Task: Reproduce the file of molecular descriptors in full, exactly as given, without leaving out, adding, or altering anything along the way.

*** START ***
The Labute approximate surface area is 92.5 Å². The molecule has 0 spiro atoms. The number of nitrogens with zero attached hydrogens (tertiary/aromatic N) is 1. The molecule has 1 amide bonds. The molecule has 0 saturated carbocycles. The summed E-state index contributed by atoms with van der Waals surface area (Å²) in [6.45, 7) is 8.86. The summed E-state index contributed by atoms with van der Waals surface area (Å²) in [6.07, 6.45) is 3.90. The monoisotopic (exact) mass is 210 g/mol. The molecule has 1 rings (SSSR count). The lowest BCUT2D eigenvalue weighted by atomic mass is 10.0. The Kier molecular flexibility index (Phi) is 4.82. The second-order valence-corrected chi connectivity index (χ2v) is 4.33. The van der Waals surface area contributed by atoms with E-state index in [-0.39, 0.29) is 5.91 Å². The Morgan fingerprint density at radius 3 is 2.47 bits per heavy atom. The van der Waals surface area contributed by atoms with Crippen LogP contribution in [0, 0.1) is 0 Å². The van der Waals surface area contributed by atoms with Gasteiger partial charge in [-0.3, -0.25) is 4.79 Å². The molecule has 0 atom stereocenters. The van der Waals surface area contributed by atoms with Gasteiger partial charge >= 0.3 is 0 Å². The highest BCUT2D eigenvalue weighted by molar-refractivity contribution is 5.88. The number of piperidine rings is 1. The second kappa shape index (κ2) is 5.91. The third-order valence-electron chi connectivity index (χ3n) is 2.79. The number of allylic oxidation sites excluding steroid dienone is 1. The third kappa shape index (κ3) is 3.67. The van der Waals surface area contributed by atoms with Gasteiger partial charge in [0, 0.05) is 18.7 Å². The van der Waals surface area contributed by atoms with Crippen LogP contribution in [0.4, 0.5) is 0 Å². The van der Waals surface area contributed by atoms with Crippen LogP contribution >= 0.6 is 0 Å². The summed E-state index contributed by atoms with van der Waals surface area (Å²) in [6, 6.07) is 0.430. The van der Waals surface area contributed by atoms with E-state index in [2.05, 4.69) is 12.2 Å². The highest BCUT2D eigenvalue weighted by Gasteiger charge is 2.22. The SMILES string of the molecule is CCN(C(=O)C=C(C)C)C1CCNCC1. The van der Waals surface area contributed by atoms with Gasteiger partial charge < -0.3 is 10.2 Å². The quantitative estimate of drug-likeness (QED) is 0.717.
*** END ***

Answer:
The Labute approximate surface area is 92.5 Å². The molecule has 0 spiro atoms. The number of nitrogens with zero attached hydrogens (tertiary/aromatic N) is 1. The molecule has 1 amide bonds. The molecule has 0 saturated carbocycles. The summed E-state index contributed by atoms with van der Waals surface area (Å²) in [6.45, 7) is 8.86. The summed E-state index contributed by atoms with van der Waals surface area (Å²) in [6.07, 6.45) is 3.90. The monoisotopic (exact) mass is 210 g/mol. The molecule has 1 rings (SSSR count). The lowest BCUT2D eigenvalue weighted by atomic mass is 10.0. The Kier molecular flexibility index (Phi) is 4.82. The second-order valence-corrected chi connectivity index (χ2v) is 4.33. The van der Waals surface area contributed by atoms with E-state index in [-0.39, 0.29) is 5.91 Å². The Morgan fingerprint density at radius 3 is 2.47 bits per heavy atom. The van der Waals surface area contributed by atoms with Crippen LogP contribution in [0, 0.1) is 0 Å². The van der Waals surface area contributed by atoms with Gasteiger partial charge in [-0.3, -0.25) is 4.79 Å². The molecule has 0 atom stereocenters. The van der Waals surface area contributed by atoms with Gasteiger partial charge >= 0.3 is 0 Å². The highest BCUT2D eigenvalue weighted by molar-refractivity contribution is 5.88. The number of piperidine rings is 1. The second kappa shape index (κ2) is 5.91. The third-order valence-electron chi connectivity index (χ3n) is 2.79. The number of allylic oxidation sites excluding steroid dienone is 1. The third kappa shape index (κ3) is 3.67. The van der Waals surface area contributed by atoms with Gasteiger partial charge in [0, 0.05) is 18.7 Å². The van der Waals surface area contributed by atoms with Crippen LogP contribution in [0.4, 0.5) is 0 Å². The van der Waals surface area contributed by atoms with Crippen LogP contribution >= 0.6 is 0 Å². The summed E-state index contributed by atoms with van der Waals surface area (Å²) in [6, 6.07) is 0.430. The van der Waals surface area contributed by atoms with E-state index in [2.05, 4.69) is 12.2 Å². The highest BCUT2D eigenvalue weighted by Gasteiger charge is 2.22. The SMILES string of the molecule is CCN(C(=O)C=C(C)C)C1CCNCC1. The van der Waals surface area contributed by atoms with Gasteiger partial charge < -0.3 is 10.2 Å². The quantitative estimate of drug-likeness (QED) is 0.717.